As the hour approaches for a punishing U.S. attack on Syria, here are some thought on why or why not to do it:

Reasons Not To Attack Syria:

War-weary–The U.S. has been fighting back since 9/11 2001, how much more blood and treasure should we spend in a war that has brought limited results with over 5K dead and over 50K wounded Americans and costing almost $1.5 trillion dollars so far.

World policeman–No country alone, including the U.S. can be the policeman for the world. We cannot get involved in every war and skirmish: we can’t afford it; it is a distraction from our full slate of pressing domestic issues, and we ourselves are not perfect.

International Discord–Russia and China, two other U.N. Security Council members are not on board with us in punishing Syria for use of chemical weapons or for ending the conflict there. Even the U.K backed out of the operation.

Potential backlash–Syria, Hezbollah, or Iran may lash out at American interests, including neighboring Israel, embassies/posts worldwide, oil infrastructure, and more.

Limited strike, limited benefits–With all the media and lack of secrecy on this operation, the Syrians have had the notice and time to vacate suspected target attack sites and move critical equipment out. Also, we have already ruled out attacking the chemical weapons themselves due to fear of collateral damage. Plus, we have already said that we are not going to try and unseat Assad or end the fighting. So will hitting some empty buildings in a civil war that has already been going for more than 2 years have anything but symbolic impact?

Reasons To Attack Syria:

Morality–We can’t stand idly by while Assad indiscriminately is killing civilians (including women and children).

Norms of War–We must send a message that use of Weapons of Mass Destruction (WMD) is horrific and a precedent that is unacceptable.

Red Line–We drew a red line and now we must adhere to it; our words and deeds must be consistent or else we lose credibility.

Punish bad behavior–The Syrian civil war has cost over 100,000 lives so far and displaced millions, torturing and executing civilians and using chemical weapons is bad nation state behavior and must be punished to mete out justice, as a deterrent, as a rehabilitative action, and to reimpose some equality back in the fight.

Protect Ourselves–Being clear and sending a global message that use of WMD is unacceptable helps in the end to protect us from being victims of such a dastardly deed as well. It is in our own national self-interest.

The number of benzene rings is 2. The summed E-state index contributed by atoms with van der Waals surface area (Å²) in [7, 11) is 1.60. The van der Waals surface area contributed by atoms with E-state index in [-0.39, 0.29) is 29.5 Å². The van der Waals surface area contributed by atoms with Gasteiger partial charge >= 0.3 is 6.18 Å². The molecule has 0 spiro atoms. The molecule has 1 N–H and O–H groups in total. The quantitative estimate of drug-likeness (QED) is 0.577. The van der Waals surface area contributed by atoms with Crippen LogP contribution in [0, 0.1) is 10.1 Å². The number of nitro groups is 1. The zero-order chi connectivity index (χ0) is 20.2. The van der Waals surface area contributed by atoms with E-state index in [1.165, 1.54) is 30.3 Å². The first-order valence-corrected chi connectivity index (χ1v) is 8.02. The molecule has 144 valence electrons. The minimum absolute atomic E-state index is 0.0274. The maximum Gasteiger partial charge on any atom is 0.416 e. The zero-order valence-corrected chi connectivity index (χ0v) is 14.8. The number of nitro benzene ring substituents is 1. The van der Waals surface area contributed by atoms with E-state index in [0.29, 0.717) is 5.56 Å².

Axis of Evil–Syria, Iran, and Hezbollah are working together to spread Anti-American and Anti-Israel hatred, terrorism, and to develop WMD (including Nukes) to threaten us and establish a greater stranglehold on the Middle-East as well as Europe. This is a war that is not desired by us, but one that has been thrust upon us by adversaries seeking our destruction.

Closing Thoughts:

If we do it, then we should do it right.

“Sending a message,” in Syria rather than fighting to win something strategically meaningful and tangible continues to leave us vulnerable and just having to fight another day.

We can’t straddle issues of morality, norms of war, and defense of our nation and way of life–either take out Assad, end the bloodshed, and establish a peaceful, democratic government or what is the point?

Obviously, there are arguments to be made on either side.

But what is frustrating is that making a decision after we’ve concluded wrongdoing, and doing something positive is seeming to take too long, and strong leadership is required to bring resolution and greater good.

Moreover, we need to look at the greater threat picture, so while sending Tomahawk missiles to Syria for their chemical weapons use, what about doing a full stopover in Iran with some Bunker Busters to put an end to their menacing and blatantly genocidal nuclear WMD program?

Wishy washy isn’t going to make us any righter or safer, definitive results-oriented action can.

(Source Photo: here with attribution to zennie62)

Decision-Making With Perspective, Please.

Decision-Making With Perspective, Please.

An article in Fast Company (1 April 2013) by Chip and Dan Heath tells us to use the 10/10/10 rule for making tough decisions.

That is to consider how you will feel about the decision in 10 minutes, in 10 months, and in 10 years–in order to “get some distance on our decisions.”

But this doesn’t make a lot of sense to me, if you are making a decision, looking at it with 3 future lenses does not provide a lot of additional insight even if they are at various points in the future.

What makes a lot more sense is to examine the decision based on past, present, and future consideration.